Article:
In the summer of 2018, I stumbled across a hobby that would soon change my life — writing. I didn’t know it at first, but writing was a passion I had never known I had. Soon, it was bleeding into my everyday life in the most wonderful ways possible.
Very quickly, my hobby turned into so much more. I began cultivating my writing into a habit, and soon it became a regular part of my daily life. I built it into my routine, studied the craft, practiced and tested new ideas, and soon it became my full time work.
Cultivating my passion changed my life in so many different ways, and my passion taught me so much more about who I was as a person. I went from aimless, confused post-college graduate who continued going to school just to put off not knowing what I wanted, to a self-assured and badass individual. Here’s what cultivating your passion reveals along the way.
Uncover your potential
I felt pretty self-assured before I started working on my passion, but something changed when I discovered writing. My passion brought out parts of my personality and inner-drive that made me such a talented athlete in college. Once sports were done for me, I wasn’t sure who I was anymore. Cultivating my passion showed me what my potential could be if I applied my brain to something I loved again.
I used to stand in the pitcher’s circle and command attention. Most people were surprised that I didn’t actually have that type of confidence outside the softball field. But something changed when I started cultivating my passion. Suddenly, I was proud again of something that required talent, brains, and courage to pursue. I felt like I could take control of the working area of my life, which led to another huge benefit in taking control of other parts of my life.
“What do you do?”
It’s a well-meaning question, but filled with social stigma and status-defining tones. When you’re getting to know someone for the first time, it’s a common question to ask, but if you think about it, the root of the question is asking what people do to make money. It’s determining where they fall on the social status ladder and, sadly, tied to how people perceive someone’s wealth or value.
But we are not what we do. We are who we are. And what tells people more about us than the things we are passionate about?
So, I stopped answering this question when people asked (ignore the fact that now, my passion and career align). If someone asked what I did, I instead replied with “I am actually really passionate about writing.” In fairness, it did catch almost everyone off guard, but after the initial confusion, I had some of the most wonderful conversations about passions and learned so much more than I would have by just remaining surface level.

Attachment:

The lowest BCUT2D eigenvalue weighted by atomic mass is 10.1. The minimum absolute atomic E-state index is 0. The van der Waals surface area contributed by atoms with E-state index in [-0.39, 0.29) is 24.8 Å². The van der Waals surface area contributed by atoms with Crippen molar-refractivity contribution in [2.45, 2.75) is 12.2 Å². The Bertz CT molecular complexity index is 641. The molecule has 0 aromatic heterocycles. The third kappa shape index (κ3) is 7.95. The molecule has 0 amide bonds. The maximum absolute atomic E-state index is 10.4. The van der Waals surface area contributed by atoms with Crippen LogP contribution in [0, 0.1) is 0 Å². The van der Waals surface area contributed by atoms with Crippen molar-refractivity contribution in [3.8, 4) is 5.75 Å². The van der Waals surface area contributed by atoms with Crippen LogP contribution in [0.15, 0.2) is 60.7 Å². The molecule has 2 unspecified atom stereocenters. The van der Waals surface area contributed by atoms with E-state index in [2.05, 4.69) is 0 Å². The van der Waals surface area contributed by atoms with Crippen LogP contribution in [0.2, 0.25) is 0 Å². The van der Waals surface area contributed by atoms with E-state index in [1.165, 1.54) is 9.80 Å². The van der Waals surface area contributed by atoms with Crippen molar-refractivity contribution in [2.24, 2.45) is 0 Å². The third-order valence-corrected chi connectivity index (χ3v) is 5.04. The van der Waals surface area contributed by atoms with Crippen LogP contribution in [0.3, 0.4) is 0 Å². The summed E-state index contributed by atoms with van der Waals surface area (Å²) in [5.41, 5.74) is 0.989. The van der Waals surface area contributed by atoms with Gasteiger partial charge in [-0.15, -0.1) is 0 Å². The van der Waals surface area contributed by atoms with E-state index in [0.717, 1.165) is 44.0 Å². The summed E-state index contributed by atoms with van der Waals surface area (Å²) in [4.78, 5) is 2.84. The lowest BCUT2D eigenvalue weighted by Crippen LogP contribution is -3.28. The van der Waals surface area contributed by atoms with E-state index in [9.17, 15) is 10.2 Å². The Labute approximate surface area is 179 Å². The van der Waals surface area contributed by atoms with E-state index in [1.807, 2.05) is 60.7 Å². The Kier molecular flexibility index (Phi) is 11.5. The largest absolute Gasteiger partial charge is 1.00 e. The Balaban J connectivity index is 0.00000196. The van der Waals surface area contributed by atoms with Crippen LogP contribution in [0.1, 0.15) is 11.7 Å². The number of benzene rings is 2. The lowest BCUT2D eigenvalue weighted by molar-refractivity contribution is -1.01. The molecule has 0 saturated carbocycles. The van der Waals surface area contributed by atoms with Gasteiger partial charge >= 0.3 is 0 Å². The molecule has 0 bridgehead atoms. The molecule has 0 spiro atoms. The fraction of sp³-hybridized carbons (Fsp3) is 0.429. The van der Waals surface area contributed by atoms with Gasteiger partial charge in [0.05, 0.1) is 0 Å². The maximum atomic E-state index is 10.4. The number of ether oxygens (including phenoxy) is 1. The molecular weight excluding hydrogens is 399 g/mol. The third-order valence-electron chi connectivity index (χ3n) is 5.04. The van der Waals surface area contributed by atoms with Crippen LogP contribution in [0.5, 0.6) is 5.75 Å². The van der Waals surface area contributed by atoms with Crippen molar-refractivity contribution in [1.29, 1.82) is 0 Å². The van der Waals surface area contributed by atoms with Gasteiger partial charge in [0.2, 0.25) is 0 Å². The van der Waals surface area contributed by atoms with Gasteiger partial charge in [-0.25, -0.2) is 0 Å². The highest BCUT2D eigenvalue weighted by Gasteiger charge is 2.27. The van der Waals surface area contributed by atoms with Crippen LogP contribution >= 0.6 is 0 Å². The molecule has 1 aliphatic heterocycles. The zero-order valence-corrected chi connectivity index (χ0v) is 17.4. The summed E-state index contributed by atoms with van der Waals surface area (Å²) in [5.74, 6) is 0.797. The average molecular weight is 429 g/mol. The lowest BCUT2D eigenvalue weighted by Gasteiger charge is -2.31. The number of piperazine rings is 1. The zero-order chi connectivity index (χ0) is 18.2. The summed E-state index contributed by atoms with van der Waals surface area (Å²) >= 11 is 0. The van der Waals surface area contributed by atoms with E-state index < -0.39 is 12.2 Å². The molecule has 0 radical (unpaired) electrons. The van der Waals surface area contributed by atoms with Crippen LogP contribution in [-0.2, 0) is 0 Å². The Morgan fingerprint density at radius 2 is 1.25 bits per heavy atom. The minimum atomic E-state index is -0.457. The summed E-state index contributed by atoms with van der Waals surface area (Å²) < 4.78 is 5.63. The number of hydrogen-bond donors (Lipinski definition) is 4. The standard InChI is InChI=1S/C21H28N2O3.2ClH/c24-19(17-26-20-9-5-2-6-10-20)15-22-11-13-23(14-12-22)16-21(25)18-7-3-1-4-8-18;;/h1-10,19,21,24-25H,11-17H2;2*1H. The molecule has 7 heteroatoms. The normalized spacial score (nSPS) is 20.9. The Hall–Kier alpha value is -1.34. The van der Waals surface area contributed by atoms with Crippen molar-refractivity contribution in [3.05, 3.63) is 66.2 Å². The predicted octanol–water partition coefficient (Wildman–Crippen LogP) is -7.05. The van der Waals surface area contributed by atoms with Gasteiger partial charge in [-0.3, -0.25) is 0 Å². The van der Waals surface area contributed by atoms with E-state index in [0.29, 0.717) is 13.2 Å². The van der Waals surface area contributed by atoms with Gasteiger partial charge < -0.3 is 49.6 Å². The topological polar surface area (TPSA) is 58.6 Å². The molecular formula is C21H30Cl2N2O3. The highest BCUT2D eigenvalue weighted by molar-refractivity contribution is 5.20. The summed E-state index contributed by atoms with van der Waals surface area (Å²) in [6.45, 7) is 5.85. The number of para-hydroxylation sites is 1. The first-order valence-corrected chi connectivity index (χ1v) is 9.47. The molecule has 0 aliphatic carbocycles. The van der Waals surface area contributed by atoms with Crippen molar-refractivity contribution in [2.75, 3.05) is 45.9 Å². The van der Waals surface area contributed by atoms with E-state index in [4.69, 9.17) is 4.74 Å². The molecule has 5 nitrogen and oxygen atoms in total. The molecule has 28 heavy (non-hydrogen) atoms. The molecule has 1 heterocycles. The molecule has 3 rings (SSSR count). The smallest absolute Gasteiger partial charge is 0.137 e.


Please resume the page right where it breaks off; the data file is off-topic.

Learn the true value of hard work
Cultivating your passion requires finding an activity that you’re willing to do the hard stuff for. Writing requires editing, some people’s least favorite activity, and even… writing. Yes, writing is hard sometimes. But when you cultivate your passion, sometimes it doesn’t feel like work any more and sometimes you have to drag yourself to the task. Then, you learn different ways to work on something that isn’t always so fun.
When you’re doing something you’re passionate about, hard work is still hard, but the rewards feel better afterward. Working through something you love teaches you a lot about hard work, but it also teaches you strategies for getting things done. Those strategies, and learning to make the hard work more enjoyable, can translate to your daily work as well. The menial tasks at your day job suddenly seem less annoying because you know at the end of the day you can go back to something you love. That’s also critical to help minimize burnout and keep your energy levels high.
Diversify your portfolio
Cultivating your passion outside of work gives you another thing to put on your resume or bring to the table at your current job. My talents as a writer helped me get the courage to bring new ideas to my job. I ended up starting a blog for the company I worked for, and by writing new topics related to our industry, I learned even better ways to write for myself.
The more I continued to write, the more other jobs opened up for me. I could market myself on multiple skills and knowledge, a lot of which I had learned through the act of researching and writing on new topics.
I’m not here to tell you I’ve found the answer to happiness or the secret to life, but working on your passion helps bring you some joy. That joy doesn’t just happen when you’re cultivating your passion. It spills over into your daily life.
Not to be dramatic, but I honestly believe that if it wasn’t for writing and the confidence and joy it gave me, I never would have built the courage to drive four hours for a date with someone I met on Tinder. A year and change later, we are married. I’m pretty happy. I think it’s a good deal.
You might just make a career out of it
Not all passions can turn into a money-making opportunity, but some can. The more you cultivate your passion, the better you get at it, the more you can turn it into a side-hustle and even a career.
A lot of people say that as soon as your passion becomes your sole source of income, you lose that spark and joy it once provided, but if you prepare for the future and give yourself a secure head start, there’s a lot more going for you. And it doesn’t have to be a self-made career either. There might be jobs that already exist within your company or with another that can fit your passion.
I’ve turned my passion into a full-time world of writing. You can read that work on Amazon and join my newsletter for updates on the new series I’ll be releasing in the next few months. You can order The Stolen Lives, book 1 in the series.